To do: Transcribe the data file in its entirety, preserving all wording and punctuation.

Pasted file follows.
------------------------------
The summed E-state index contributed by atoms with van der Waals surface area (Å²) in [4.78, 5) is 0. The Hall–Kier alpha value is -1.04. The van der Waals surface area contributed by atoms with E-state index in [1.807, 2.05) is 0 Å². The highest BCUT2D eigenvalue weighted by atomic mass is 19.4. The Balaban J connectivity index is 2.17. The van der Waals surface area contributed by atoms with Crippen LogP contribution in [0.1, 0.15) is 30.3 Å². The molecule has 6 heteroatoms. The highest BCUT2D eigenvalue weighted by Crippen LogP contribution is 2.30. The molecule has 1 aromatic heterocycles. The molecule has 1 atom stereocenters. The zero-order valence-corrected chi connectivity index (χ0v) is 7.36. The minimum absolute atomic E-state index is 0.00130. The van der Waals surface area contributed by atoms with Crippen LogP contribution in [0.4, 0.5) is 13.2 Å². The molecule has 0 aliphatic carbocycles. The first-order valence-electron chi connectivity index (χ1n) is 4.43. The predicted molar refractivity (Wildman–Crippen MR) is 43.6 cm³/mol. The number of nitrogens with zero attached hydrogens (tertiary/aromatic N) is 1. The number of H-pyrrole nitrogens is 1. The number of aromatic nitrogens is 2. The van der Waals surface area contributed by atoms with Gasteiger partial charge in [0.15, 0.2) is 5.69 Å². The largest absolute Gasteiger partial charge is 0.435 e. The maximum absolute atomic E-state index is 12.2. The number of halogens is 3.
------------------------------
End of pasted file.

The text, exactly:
The summed E-state index contributed by atoms with van der Waals surface area (Å²) in [4.78, 5) is 0. The Hall–Kier alpha value is -1.04. The van der Waals surface area contributed by atoms with E-state index in [1.807, 2.05) is 0 Å². The highest BCUT2D eigenvalue weighted by atomic mass is 19.4. The Balaban J connectivity index is 2.17. The van der Waals surface area contributed by atoms with Crippen LogP contribution in [0.1, 0.15) is 30.3 Å². The molecule has 6 heteroatoms. The highest BCUT2D eigenvalue weighted by Crippen LogP contribution is 2.30. The molecule has 1 aromatic heterocycles. The molecule has 1 atom stereocenters. The zero-order valence-corrected chi connectivity index (χ0v) is 7.36. The minimum absolute atomic E-state index is 0.00130. The van der Waals surface area contributed by atoms with Crippen LogP contribution in [0.4, 0.5) is 13.2 Å². The molecule has 0 aliphatic carbocycles. The first-order valence-electron chi connectivity index (χ1n) is 4.43. The predicted molar refractivity (Wildman–Crippen MR) is 43.6 cm³/mol. The number of nitrogens with zero attached hydrogens (tertiary/aromatic N) is 1. The number of H-pyrrole nitrogens is 1. The number of aromatic nitrogens is 2. The van der Waals surface area contributed by atoms with Gasteiger partial charge in [0.15, 0.2) is 5.69 Å². The largest absolute Gasteiger partial charge is 0.435 e. The maximum absolute atomic E-state index is 12.2. The number of halogens is 3.